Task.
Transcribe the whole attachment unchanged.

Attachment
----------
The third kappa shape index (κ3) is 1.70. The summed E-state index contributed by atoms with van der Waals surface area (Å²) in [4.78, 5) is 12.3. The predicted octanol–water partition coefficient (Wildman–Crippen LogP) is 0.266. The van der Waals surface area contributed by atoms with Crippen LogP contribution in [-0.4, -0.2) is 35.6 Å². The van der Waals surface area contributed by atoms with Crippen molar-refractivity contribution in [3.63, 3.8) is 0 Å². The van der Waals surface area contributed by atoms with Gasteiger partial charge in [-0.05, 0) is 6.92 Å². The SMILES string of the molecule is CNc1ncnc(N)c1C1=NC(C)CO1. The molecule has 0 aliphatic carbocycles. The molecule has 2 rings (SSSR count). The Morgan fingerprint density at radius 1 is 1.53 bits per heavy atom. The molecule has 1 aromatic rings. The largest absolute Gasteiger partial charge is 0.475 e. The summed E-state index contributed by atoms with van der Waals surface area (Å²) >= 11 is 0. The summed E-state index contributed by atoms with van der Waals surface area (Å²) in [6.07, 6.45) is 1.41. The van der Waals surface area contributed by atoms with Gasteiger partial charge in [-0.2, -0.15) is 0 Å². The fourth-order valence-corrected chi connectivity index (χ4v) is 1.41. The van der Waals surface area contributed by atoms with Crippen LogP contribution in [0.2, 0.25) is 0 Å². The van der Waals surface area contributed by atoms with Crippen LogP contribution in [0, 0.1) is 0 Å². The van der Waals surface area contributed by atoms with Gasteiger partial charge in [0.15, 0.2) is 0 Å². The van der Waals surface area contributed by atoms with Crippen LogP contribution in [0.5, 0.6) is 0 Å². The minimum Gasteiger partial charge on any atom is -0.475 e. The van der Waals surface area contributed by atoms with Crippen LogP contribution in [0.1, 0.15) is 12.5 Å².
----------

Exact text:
The third kappa shape index (κ3) is 1.70. The summed E-state index contributed by atoms with van der Waals surface area (Å²) in [4.78, 5) is 12.3. The predicted octanol–water partition coefficient (Wildman–Crippen LogP) is 0.266. The van der Waals surface area contributed by atoms with Crippen LogP contribution in [-0.4, -0.2) is 35.6 Å². The van der Waals surface area contributed by atoms with Crippen molar-refractivity contribution in [3.63, 3.8) is 0 Å². The van der Waals surface area contributed by atoms with Gasteiger partial charge in [-0.05, 0) is 6.92 Å². The SMILES string of the molecule is CNc1ncnc(N)c1C1=NC(C)CO1. The molecule has 0 aliphatic carbocycles. The molecule has 2 rings (SSSR count). The Morgan fingerprint density at radius 1 is 1.53 bits per heavy atom. The molecule has 1 aromatic rings. The largest absolute Gasteiger partial charge is 0.475 e. The summed E-state index contributed by atoms with van der Waals surface area (Å²) >= 11 is 0. The summed E-state index contributed by atoms with van der Waals surface area (Å²) in [6.07, 6.45) is 1.41. The van der Waals surface area contributed by atoms with Gasteiger partial charge in [-0.2, -0.15) is 0 Å². The fourth-order valence-corrected chi connectivity index (χ4v) is 1.41. The van der Waals surface area contributed by atoms with Crippen LogP contribution in [0.2, 0.25) is 0 Å². The van der Waals surface area contributed by atoms with Crippen LogP contribution in [0, 0.1) is 0 Å². The van der Waals surface area contributed by atoms with Gasteiger partial charge in [0.15, 0.2) is 0 Å². The van der Waals surface area contributed by atoms with Crippen LogP contribution in [0.5, 0.6) is 0 Å². The minimum Gasteiger partial charge on any atom is -0.475 e. The van der Waals surface area contributed by atoms with Crippen LogP contribution in [0.1, 0.15) is 12.5 Å².